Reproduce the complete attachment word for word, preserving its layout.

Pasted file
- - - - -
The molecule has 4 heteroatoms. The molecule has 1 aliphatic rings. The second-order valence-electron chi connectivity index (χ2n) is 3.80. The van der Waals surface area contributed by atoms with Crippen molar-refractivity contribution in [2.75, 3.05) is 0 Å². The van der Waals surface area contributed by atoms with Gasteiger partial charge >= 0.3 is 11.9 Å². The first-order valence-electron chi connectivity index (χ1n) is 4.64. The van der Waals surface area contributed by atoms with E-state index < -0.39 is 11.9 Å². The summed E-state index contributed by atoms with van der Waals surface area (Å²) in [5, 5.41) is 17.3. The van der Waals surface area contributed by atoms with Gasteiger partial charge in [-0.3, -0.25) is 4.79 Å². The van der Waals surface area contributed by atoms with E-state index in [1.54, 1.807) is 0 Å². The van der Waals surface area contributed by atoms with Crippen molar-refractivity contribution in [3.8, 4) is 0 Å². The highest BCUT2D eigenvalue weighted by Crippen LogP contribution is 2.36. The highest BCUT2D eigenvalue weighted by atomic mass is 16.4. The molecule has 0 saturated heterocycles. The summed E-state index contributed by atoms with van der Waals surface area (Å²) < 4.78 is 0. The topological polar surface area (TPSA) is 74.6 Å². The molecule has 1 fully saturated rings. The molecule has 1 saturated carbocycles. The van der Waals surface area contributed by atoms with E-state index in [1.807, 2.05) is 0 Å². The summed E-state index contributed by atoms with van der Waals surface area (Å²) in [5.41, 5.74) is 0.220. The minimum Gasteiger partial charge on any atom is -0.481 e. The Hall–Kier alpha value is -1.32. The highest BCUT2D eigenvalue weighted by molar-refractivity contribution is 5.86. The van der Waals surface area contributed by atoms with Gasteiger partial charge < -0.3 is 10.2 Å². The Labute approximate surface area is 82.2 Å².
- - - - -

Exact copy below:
The molecule has 4 heteroatoms. The molecule has 1 aliphatic rings. The second-order valence-electron chi connectivity index (χ2n) is 3.80. The van der Waals surface area contributed by atoms with Crippen molar-refractivity contribution in [2.75, 3.05) is 0 Å². The van der Waals surface area contributed by atoms with Gasteiger partial charge >= 0.3 is 11.9 Å². The first-order valence-electron chi connectivity index (χ1n) is 4.64. The van der Waals surface area contributed by atoms with E-state index < -0.39 is 11.9 Å². The summed E-state index contributed by atoms with van der Waals surface area (Å²) in [5, 5.41) is 17.3. The van der Waals surface area contributed by atoms with Gasteiger partial charge in [-0.3, -0.25) is 4.79 Å². The van der Waals surface area contributed by atoms with E-state index in [1.54, 1.807) is 0 Å². The van der Waals surface area contributed by atoms with Crippen molar-refractivity contribution in [3.8, 4) is 0 Å². The highest BCUT2D eigenvalue weighted by Crippen LogP contribution is 2.36. The highest BCUT2D eigenvalue weighted by atomic mass is 16.4. The molecule has 0 saturated heterocycles. The summed E-state index contributed by atoms with van der Waals surface area (Å²) < 4.78 is 0. The topological polar surface area (TPSA) is 74.6 Å². The molecule has 1 fully saturated rings. The molecule has 1 saturated carbocycles. The van der Waals surface area contributed by atoms with E-state index in [1.807, 2.05) is 0 Å². The summed E-state index contributed by atoms with van der Waals surface area (Å²) in [5.41, 5.74) is 0.220. The minimum Gasteiger partial charge on any atom is -0.481 e. The Hall–Kier alpha value is -1.32. The highest BCUT2D eigenvalue weighted by molar-refractivity contribution is 5.86. The van der Waals surface area contributed by atoms with Gasteiger partial charge < -0.3 is 10.2 Å². The Labute approximate surface area is 82.2 Å².